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Details of Grant 

EPSRC Reference: EP/F001517/1
Title: Nanoscale ordering phenomena in transition metal oxides
Principal Investigator: Hatton, Professor PD
Other Investigators:
Researcher Co-Investigators:
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Department: Physics
Organisation: Durham, University of
Scheme: Standard Research
Starts: 01 March 2008 Ends: 31 August 2011 Value (£): 355,477
EPSRC Research Topic Classifications:
Condensed Matter Physics
EPSRC Industrial Sector Classifications:
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Panel History:
Panel DatePanel NameOutcome
25 Apr 2007 Physics Prioritisation Panel (Science) Announced
Summary on Grant Application Form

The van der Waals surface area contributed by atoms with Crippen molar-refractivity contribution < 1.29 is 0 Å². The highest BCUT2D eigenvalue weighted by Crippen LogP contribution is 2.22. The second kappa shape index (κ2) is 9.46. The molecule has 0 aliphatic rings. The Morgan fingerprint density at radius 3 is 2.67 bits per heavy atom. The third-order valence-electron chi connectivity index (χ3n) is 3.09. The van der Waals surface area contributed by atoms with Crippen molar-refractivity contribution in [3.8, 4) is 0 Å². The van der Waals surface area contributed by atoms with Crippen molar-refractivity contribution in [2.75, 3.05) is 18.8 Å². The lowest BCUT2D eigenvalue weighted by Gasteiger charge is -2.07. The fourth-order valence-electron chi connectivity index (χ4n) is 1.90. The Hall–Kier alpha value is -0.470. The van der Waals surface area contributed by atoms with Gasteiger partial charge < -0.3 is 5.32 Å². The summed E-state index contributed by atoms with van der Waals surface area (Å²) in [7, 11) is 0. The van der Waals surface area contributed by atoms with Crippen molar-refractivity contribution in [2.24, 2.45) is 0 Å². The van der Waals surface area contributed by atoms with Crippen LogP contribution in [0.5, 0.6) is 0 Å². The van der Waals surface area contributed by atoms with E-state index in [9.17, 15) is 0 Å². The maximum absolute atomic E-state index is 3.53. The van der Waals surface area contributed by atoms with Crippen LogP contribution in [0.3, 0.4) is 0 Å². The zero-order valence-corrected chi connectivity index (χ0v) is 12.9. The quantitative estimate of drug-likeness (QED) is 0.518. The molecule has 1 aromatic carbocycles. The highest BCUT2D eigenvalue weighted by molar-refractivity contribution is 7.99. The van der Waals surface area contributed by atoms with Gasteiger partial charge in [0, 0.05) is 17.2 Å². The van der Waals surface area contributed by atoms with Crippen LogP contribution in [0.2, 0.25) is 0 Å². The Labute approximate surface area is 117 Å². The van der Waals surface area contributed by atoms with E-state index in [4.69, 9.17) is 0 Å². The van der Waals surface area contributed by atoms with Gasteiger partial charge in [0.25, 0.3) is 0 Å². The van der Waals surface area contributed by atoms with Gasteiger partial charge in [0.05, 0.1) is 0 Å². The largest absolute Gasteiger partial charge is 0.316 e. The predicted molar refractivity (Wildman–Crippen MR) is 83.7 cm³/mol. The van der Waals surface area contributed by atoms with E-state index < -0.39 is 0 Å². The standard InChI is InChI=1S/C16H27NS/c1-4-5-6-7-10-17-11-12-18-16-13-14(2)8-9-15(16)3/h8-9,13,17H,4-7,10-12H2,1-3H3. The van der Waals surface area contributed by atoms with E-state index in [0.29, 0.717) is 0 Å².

Most electronic equipment in use today, such as computers and mobile phones, is based on silicon chip technology, and contains simple metals and magnetic materials that have been available for many years. The performance of these components is reaching its limit, and interest is turning to newer materials as a way towards the next generation of electronic devices, such as high speed processors and high density information staorage. A very promising class of materials for this purpose is the transition metal oxide compounds. It has recently been found that some of these compounds exhibit unusual ordering behaviour on a nanometre length scale. The electrons, instead of being uniformly distributed, are often found to organise themselves into regular patterns which involve not only the positions of the electrons, but also the direction of their spin and the shape of the electron orbitals. When these ordered states form there are often abrupt changes in the measureable properties of the material, such as the resistance, and furthermore, the ordering is often sensitive to external stimuli, such as magnetic field and temperature. It is the small scale of the phenomena (nanometres) and the controllability that make these materials very promising for new technologies.Until recently it has been very difficult to determine the nature of these novel types of order. This is now becoming possible thanks to new developments in X-ray and neutron techniques. Our research will exploit these developments to unravel the various components of these complex ordered states, and to determine what drives the electrons to form them. Our ultimate goal is to understand why these states form and how it affects the properties of the material. This understanding will be essential for the development of new electronic applications.We will study a number of specific problems which fall into two categories: (1) the relationship between charge order and unconventional superconductivity, and (2) phenomena associated with ordering of the electronic orbitals. The work will involve the preparation and investigation of very high quality crystals of a large number of transition metal compounds, especially copper, nickel, manganese and cobalt. We will perform X-ray and neutron scattering experiments to gain a window on the microscopic behaviour of these systems, and we will also perform electrical, magnetic and thermodynamic measurements to study how the ordering affects the practical properties of the material.
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